by Carlos E. Castañeda

FOSTER CITY (CBS SF) — A Bay Area pharmaceutical firm is among other top drug makers facing scrutiny over enormous profits, the price charged for drugs, and how much the company spends on marketing versus research and development.

Earlier this month, Foster City-based Gilead Sciences announced it had more than doubled its revenue in 2014, to nearly $25 billion dollars, and cleared $12.1 billion in profit for the year. Most of it was fueled by the sales of the company’s breakthrough hepatitis-C drug Sovaldi, which costs an average of $1,000 a pill in the U.S.

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Pharmaceutical firms often justify the high costs of their drugs by saying it is necessary to fund their enormous research and development costs. Certainly, many drugs launched are not profitable or never even make it to market.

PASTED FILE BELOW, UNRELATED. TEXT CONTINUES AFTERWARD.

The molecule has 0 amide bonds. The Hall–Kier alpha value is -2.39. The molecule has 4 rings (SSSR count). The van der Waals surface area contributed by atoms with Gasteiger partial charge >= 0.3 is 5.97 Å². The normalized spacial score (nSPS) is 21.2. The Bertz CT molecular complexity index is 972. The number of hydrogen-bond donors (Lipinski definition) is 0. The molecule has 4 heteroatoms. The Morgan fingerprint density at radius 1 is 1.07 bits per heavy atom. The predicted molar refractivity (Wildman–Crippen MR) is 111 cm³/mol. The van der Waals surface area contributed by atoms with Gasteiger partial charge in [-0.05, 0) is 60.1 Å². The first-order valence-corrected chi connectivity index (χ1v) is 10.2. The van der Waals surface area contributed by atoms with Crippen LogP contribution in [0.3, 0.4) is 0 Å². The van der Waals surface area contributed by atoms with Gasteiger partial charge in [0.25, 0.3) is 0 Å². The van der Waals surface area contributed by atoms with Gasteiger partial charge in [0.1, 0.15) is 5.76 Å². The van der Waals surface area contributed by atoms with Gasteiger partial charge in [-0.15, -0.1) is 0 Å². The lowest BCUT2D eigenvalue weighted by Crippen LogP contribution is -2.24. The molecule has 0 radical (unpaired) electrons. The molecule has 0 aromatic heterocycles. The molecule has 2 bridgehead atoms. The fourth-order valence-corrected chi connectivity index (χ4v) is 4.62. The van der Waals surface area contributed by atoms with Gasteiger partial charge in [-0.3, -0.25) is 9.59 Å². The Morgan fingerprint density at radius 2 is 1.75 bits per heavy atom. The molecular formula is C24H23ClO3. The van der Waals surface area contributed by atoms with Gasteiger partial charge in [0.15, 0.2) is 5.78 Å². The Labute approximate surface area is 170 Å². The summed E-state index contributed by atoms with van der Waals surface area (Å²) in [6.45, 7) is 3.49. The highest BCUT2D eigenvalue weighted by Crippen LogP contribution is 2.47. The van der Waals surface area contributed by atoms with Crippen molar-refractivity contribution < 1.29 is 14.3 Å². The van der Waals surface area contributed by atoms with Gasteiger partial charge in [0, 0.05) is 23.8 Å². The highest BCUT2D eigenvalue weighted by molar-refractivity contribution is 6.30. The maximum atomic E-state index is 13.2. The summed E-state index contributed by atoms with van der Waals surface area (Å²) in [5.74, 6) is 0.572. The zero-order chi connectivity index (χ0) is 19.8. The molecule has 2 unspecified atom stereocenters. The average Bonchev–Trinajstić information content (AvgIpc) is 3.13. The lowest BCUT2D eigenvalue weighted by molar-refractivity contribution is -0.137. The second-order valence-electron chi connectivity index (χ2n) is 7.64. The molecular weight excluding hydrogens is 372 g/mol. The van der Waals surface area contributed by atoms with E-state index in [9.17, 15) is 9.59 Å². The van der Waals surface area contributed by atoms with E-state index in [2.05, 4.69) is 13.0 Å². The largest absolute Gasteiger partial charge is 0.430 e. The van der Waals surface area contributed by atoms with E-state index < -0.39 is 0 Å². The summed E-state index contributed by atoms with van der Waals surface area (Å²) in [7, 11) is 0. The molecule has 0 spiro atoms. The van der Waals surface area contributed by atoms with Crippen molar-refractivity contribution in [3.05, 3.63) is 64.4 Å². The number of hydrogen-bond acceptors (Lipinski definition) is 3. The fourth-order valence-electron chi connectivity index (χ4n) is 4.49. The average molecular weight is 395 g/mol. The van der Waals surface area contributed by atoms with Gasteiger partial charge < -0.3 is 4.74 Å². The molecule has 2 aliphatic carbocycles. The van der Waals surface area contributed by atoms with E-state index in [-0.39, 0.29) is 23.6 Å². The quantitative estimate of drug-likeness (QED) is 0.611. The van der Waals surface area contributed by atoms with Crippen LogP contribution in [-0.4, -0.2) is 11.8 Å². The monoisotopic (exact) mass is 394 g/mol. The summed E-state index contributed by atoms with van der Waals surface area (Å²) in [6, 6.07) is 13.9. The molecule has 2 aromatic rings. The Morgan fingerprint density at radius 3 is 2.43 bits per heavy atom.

However, a recent study by the British Broadcasting Corp. has shown that nine out of the 10 largest pharmaceutical companies in the world spend more on sales and marketing than they do on R & D.

A review of Gilead’s financial statements compiled by the Huffington Post showed that between 2003 and 2013, the company spent $12.4 billion on research, about 20% of their combined revenue for those years. Which means the company’s 2014 profit nearly equaled the what it spent on research for the previous 11 years combined.

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Moreover, the proportional allocation of Gilead’s 2014 revenue breaks shows that profit makes up 49 percent, marketing 12 percent, and research 11 percent, according to HuffPo.

Pharmaceutical profit margins are often much more than any research spending, according to the BBC report.


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